Underground comics from Jim Siergey and John Anthony Giemzik III will take center stage in May at Paul Henry's Art Gallery at 416 Sibley St. in downtown Hammond later this month.
The "Cultural Jet Lag" exhibit will feature the eponymous alternative comic strip Jim Siergey and the late Tom Roberts created that ran in as many as 150 alt weeklies across the country after debuting in New City in Chicago in 1990. They later created separate versions of it for the USA Weekend Sunday magazine supplement and Time Magazine, where it ran for more than four years.
"Siergey’s art has been described as an illogical combination of high and low culture with no regard for time and space while Giemzik’s self-taught, urban-organic style creates complex, whimsical and thought-provoking work," Paul Henry's said in a press release. "Jim Siergey was already active in the underground and alternative comics world when he met Tom Roberts in the 1980s where they found they had a penchant for meshing what was considered high culture with low culture and Cultural Jet Lag was born."
Roberts, who suffered from muscular dystrophy, died at the age of 39 in 1999. Siergey continued the strip for another decade before retiring it.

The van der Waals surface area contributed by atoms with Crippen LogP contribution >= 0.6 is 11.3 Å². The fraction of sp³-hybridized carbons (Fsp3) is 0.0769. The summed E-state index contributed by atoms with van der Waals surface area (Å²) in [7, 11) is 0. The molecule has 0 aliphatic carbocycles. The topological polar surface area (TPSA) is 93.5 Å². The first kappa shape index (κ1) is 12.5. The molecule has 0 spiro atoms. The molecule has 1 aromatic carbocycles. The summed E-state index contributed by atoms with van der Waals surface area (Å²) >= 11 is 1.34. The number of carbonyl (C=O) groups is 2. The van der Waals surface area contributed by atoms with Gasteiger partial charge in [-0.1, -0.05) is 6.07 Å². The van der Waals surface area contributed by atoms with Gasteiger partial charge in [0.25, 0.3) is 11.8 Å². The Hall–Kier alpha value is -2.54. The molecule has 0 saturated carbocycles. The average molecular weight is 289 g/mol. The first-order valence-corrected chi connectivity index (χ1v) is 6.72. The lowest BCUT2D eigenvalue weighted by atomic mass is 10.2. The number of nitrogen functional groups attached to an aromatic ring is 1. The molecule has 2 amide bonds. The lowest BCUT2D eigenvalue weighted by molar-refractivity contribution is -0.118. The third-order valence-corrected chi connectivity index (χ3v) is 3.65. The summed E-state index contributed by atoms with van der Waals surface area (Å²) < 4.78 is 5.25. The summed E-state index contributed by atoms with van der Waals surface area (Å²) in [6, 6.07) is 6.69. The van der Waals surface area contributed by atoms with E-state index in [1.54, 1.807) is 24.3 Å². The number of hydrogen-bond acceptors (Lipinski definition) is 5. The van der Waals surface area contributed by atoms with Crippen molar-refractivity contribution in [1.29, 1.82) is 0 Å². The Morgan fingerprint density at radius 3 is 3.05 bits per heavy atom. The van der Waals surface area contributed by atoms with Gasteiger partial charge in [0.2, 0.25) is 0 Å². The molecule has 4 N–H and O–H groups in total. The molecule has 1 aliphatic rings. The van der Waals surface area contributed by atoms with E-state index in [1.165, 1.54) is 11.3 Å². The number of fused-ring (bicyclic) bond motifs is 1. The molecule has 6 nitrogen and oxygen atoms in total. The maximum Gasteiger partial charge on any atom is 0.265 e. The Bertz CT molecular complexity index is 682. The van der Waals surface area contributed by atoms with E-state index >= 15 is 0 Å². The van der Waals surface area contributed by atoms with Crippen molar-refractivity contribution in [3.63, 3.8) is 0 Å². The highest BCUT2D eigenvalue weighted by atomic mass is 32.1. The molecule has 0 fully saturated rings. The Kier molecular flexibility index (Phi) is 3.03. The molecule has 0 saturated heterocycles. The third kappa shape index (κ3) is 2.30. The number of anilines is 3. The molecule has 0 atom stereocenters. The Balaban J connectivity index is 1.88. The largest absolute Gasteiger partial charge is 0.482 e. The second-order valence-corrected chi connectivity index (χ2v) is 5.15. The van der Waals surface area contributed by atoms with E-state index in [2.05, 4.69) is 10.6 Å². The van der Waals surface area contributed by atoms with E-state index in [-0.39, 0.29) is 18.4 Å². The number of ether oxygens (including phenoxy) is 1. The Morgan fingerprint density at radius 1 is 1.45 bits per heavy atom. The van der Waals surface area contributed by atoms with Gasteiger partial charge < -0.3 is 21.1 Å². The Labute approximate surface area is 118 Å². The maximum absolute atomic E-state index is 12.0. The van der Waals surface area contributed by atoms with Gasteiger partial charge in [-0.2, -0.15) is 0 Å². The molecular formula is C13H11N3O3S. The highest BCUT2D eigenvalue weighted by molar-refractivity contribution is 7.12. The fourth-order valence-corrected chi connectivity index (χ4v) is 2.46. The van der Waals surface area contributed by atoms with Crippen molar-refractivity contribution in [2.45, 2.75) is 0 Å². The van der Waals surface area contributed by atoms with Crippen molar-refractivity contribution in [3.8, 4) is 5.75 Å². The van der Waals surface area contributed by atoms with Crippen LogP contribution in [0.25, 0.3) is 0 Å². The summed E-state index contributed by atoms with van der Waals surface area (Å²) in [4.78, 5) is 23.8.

Seattle-based alternative comics publisher Fantagraphics Books said the comic was "for the discriminating pop culture junkie.” New City’s Aaron Cohen wrote that it "goes beyond strictly comic art, stretching into the realms of philosophy and politics to force highbrows and lowbrows to swim in the same pool.”
The exhibit also will showcase the work of Giemzik, another longtime veteran of the underground comics scene.
"Growing up, John Anthony Giemzik III was fueled by his fascination with 1970s underground comic books and would doodle on everything: textbook margins, the backside of envelopes and bathroom stalls were all fair game," Paul Henry's said in a press release. "Twenty-five years later, his once meaningless doodles have maintained a timeless appeal with a delightfully bizarre approach. Pure imagination is always relevant…as Giemzik assigns a crammed, clamoring grab of faces to the human condition within the crowd surrounding us."
A weekend-long opening reception is planned from 1 to 8 p.m. Saturday May 18 and from 2 to 6 p.m. Sunday, May 19.
The exhibit, which is free and open to the public, runs through June 30.
For more information, find Paul Henry's Art Gallery on Facebook or call 219.678.5015.